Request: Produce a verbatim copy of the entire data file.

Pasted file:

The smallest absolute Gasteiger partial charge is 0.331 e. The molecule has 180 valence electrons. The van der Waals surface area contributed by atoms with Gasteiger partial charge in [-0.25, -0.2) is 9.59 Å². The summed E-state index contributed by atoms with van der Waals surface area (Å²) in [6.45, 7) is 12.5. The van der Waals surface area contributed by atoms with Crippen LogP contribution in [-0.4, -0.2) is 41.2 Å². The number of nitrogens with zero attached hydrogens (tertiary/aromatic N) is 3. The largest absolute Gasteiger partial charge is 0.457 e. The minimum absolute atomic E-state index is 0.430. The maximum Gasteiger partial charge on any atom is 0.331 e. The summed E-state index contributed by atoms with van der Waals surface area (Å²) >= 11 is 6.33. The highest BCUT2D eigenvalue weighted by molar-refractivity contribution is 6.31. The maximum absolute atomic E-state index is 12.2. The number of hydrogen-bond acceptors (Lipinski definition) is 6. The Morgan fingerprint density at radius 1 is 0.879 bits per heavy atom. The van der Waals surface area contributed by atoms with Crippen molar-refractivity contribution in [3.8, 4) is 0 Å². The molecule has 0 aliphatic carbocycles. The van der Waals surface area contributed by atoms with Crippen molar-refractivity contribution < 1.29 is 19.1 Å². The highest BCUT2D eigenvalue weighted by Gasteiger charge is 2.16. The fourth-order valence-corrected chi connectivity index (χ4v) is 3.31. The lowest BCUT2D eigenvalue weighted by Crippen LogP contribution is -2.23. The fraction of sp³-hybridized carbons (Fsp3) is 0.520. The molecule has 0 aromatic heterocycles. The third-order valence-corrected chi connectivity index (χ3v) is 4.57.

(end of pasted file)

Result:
The smallest absolute Gasteiger partial charge is 0.331 e. The molecule has 180 valence electrons. The van der Waals surface area contributed by atoms with Gasteiger partial charge in [-0.25, -0.2) is 9.59 Å². The summed E-state index contributed by atoms with van der Waals surface area (Å²) in [6.45, 7) is 12.5. The van der Waals surface area contributed by atoms with Crippen LogP contribution in [-0.4, -0.2) is 41.2 Å². The number of nitrogens with zero attached hydrogens (tertiary/aromatic N) is 3. The largest absolute Gasteiger partial charge is 0.457 e. The minimum absolute atomic E-state index is 0.430. The maximum Gasteiger partial charge on any atom is 0.331 e. The summed E-state index contributed by atoms with van der Waals surface area (Å²) >= 11 is 6.33. The highest BCUT2D eigenvalue weighted by molar-refractivity contribution is 6.31. The maximum absolute atomic E-state index is 12.2. The number of hydrogen-bond acceptors (Lipinski definition) is 6. The Morgan fingerprint density at radius 1 is 0.879 bits per heavy atom. The van der Waals surface area contributed by atoms with Crippen molar-refractivity contribution in [3.8, 4) is 0 Å². The molecule has 0 aliphatic carbocycles. The van der Waals surface area contributed by atoms with Crippen molar-refractivity contribution < 1.29 is 19.1 Å². The highest BCUT2D eigenvalue weighted by Gasteiger charge is 2.16. The fourth-order valence-corrected chi connectivity index (χ4v) is 3.31. The lowest BCUT2D eigenvalue weighted by Crippen LogP contribution is -2.23. The fraction of sp³-hybridized carbons (Fsp3) is 0.520. The molecule has 0 aromatic heterocycles. The third-order valence-corrected chi connectivity index (χ3v) is 4.57.